From cosmetic changes to ensuring judicial openness and integrity

       By Sayed Ikram Afzali, Executive Director

The Supreme Court High Council summoned me this week because they were upset about the results of our National Corruption Survey 2016 that indicated the courts as one of the most corrupt institutions. The Supreme Court in their letter to us dismissed our report as baseless and substandard calling our organization “so-called Integrity Watch Afghanistan”. In a follow-up letter, they asked us to provide the details of survey participants who thought that there was corruption in courts. They also asked us to provide evidence based on which the participants of the survey claimed that they had to pay a bribe. They warned us that we could face prosecution if we fail to meet the demands of the Supreme Court.

The anti-openness mentality dominates

This is not the first time the Supreme Court has summoned someone in an intimidating way to explain survey results. Ali Wardak and Daud Saba, the two authors of National Human Development Report 2007, were summoned to defend the report showing that people choose informal justice over formal justice partly because of widespread corruption in the judiciary. Yama Torabi, the former Director of Integrity Watch and other media representatives have been summoned and intimidated in a similar way. Integrity Watch being summoned by the Supreme Court after two years of the National Unity Government proves that the old mentality still prevails and the changes so far have been cosmetic.

The unfulfilled promise of the President

More than two years ago, President Ghani in his inaugural speech said this about the judiciary: “Unfortunately, there are allegations of corruption in this branch.” He added that corruption in the judiciary “paves the way for insecurity.” He asked the Supreme Court “to carry out a review of all its courts’ staff within a month, based on the principle of reward and punishment.” It was clear from the beginning that this was not only an ambitious task but also a fruitless demand from a leadership that failed for years to clean up the judiciary.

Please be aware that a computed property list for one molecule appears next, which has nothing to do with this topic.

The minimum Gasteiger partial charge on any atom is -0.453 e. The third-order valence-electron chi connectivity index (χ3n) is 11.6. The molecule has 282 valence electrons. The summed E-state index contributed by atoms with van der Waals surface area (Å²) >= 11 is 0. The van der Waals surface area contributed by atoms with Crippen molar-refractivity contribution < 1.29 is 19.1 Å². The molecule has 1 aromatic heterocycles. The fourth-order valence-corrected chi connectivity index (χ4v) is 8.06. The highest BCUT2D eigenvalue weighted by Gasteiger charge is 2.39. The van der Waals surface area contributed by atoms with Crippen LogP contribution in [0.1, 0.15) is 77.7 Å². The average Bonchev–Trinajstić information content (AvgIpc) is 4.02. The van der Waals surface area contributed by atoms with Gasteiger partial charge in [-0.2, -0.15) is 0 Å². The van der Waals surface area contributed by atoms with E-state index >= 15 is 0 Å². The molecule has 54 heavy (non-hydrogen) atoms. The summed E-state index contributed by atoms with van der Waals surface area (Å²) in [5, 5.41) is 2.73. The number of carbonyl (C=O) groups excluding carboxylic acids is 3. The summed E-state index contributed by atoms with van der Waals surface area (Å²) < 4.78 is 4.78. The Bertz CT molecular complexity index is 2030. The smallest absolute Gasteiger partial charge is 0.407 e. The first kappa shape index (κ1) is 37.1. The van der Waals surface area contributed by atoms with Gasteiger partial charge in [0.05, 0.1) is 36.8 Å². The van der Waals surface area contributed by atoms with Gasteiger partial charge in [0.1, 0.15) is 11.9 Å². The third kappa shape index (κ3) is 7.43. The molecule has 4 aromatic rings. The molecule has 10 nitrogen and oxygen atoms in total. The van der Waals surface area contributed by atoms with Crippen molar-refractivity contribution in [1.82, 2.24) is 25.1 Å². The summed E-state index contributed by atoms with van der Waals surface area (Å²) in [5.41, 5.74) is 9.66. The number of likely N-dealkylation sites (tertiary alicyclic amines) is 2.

However, President Ghani’s appointment of honorable Halim as the Chief Justice created some hopes for reform. But, it has not been able to create a momentum for reform in the judiciary due to two basic reasons: (1) the reform has not been institutionalized and has largely been ad-hoc with President Ghani himself interviewing judges, and (2) the old leadership of the Supreme Court continue to dominate the “reform” process. Therefore, to ensure fundamental reform in the judiciary, the Supreme Court leadership of the High Council and also administration needs to change in an institutionalized manner embracing openness and integrity as the guiding principles for reform.

What can be done?

A whole justice system reform needs to be undertaken including institutions involved in detection, prosecution, and sentencing. The Anti-Corruption Justice Center needs to become independent of political interference from the Presidential Palace and elsewhere.  The government should fulfil its commitment of establishing an Independent Anti-Corruption Commission to oversee and coordinate anti-corruption reform.

There are three positions still open in the Supreme Court’s High Council. These appointments should be made in a transparent manner. The positions should be filled through an independent mechanism involving civil society to oversee a competitive process through which a final list of judges to be recommended to the President to choose from, taking into consideration gender, ethnic, and technical backgrounds of nominees.

Leadership of administrative teams of the Supreme Court needs to be changed and new leadership should be appointed through a transparent and competitive process and an independent mechanism of vetting the candidates. However, as a long-term measure, an Independent Judicial Service Commission to oversee appointments, promotions, transfer, and removal of judges needs to be established. Involvement of civil society in such a commission would be the key to its success.

Community-based monitoring of trials to promote transparency at the local level, an auditable complaints mechanism including feedback to the complainants on judges and judicial staff that are involved in corruption, and integrity trainings and steps to cultivate a culture of integrity within the judiciary are other steps that the judiciary and President Ghani should take if they are really serious about fighting corruption in the judiciary. Silencing anti-corruption voices will not help any reform efforts.